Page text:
Lemon tree produces its own holiday ornaments
One day this fall, Barbara Gallant of Newry was in the grocery store when she saw a sign that said, “Large Lemons.”
“I was snickering,” she remembers. “Large lemons? They don’t know what a large lemon is!”
The produce people might want to visit Gallant and her eight-year-old, eight-foot-tall indoor lemon tree.
It’s currently in full fruit, boasting lemons that are approaching grapefruit size.
“People ask me what I feed it,” she says. “I tell them, ‘water.’”
She got the tree as a five-inch seedling from her nephew, who has a greenhouse and a green thumb. Barbara had been visiting him at his home in Caribou, and shortly before she left, he asked if she would like a little tree.
She agreed to take it. “We had the car full of stuff. So I had to hold the tree in my lap the whole way home,” she said.
For the next seven years not much happened, other than the tree got steadily taller. But she didn’t really expect much. She had been told lemon trees need to be at least seven years old before they bear fruit.
Over that time, Barbara developed a love-hate relationship with the tree, as it dropped leaves on her living room carpeting and seemed to generally be in the way.
“Some days I’d get so disgusted, and I’d say ‘I’m going to get rid of it’ – but I didn’t,” she said.
Then this past summer, she decided to put the tree out on her deck, where some pollinating bees apparently found its blossoms.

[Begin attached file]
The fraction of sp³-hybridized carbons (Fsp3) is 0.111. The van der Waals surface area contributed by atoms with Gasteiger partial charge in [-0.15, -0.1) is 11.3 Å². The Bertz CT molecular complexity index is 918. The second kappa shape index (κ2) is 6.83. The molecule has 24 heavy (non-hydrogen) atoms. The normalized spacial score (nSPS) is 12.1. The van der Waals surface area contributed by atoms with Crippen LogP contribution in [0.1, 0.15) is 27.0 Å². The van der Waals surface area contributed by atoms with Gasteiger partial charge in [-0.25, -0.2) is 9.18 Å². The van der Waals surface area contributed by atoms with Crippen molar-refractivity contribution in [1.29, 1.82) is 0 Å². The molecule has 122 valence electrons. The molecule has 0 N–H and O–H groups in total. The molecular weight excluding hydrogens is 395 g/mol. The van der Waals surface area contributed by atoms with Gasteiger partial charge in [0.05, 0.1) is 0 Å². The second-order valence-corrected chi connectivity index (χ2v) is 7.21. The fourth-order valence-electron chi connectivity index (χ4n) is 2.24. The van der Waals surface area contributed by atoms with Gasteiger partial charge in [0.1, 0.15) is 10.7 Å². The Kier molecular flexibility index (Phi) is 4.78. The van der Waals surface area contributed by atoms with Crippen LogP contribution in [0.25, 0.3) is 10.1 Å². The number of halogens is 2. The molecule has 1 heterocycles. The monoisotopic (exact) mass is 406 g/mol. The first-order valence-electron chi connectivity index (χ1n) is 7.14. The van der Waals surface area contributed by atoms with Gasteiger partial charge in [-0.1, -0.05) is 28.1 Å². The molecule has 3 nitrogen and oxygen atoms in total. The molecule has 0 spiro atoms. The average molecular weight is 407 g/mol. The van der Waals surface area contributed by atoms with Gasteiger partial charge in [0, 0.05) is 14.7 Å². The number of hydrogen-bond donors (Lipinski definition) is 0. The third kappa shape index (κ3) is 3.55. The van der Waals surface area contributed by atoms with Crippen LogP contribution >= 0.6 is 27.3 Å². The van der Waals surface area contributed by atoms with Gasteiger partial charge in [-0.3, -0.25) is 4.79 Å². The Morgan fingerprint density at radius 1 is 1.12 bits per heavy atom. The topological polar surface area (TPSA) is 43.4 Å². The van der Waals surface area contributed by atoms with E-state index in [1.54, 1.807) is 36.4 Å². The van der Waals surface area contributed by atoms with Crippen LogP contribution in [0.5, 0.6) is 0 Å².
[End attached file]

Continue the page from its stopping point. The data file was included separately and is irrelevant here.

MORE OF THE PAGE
Since then the tree has popped out more than a dozen lemons that keep getting bigger and bigger. “They grow really fast,” she said.
Her neighbors stop by to marvel. One, said Barbara, “gasped when she saw the lemons.”
Her two sons have each asked for a lemon to use in a pie.
Barbara also plans to make a pie - or two. “There’s more than enough juice in one of those lemons for a pie,” she said.
The largest fruit grow near the bottom of the tree. She’s a little worried about what will happen when one of her sons, who has a Labrador Retriever, comes to visit.
“I’m afraid she may knock them off with her tail,” she said.
Barbara said she may have to turn the tree around, in order to point the lemons away from the center of the room.
But moving it with 14 or so heavy hanging lemons is no easy task, she said.
There was also the question of what to do with it this holiday season.
She usually puts up her Christmas tree where the lemon tree sits.
But Barbara had a solution. And it’s one whoever came up with the saying, “When life gives you lemons ...” would appreciate.
“I don’t think I’ll have to get a Christmas tree,” she said. “I’ll just put tinsel on the lemon tree.”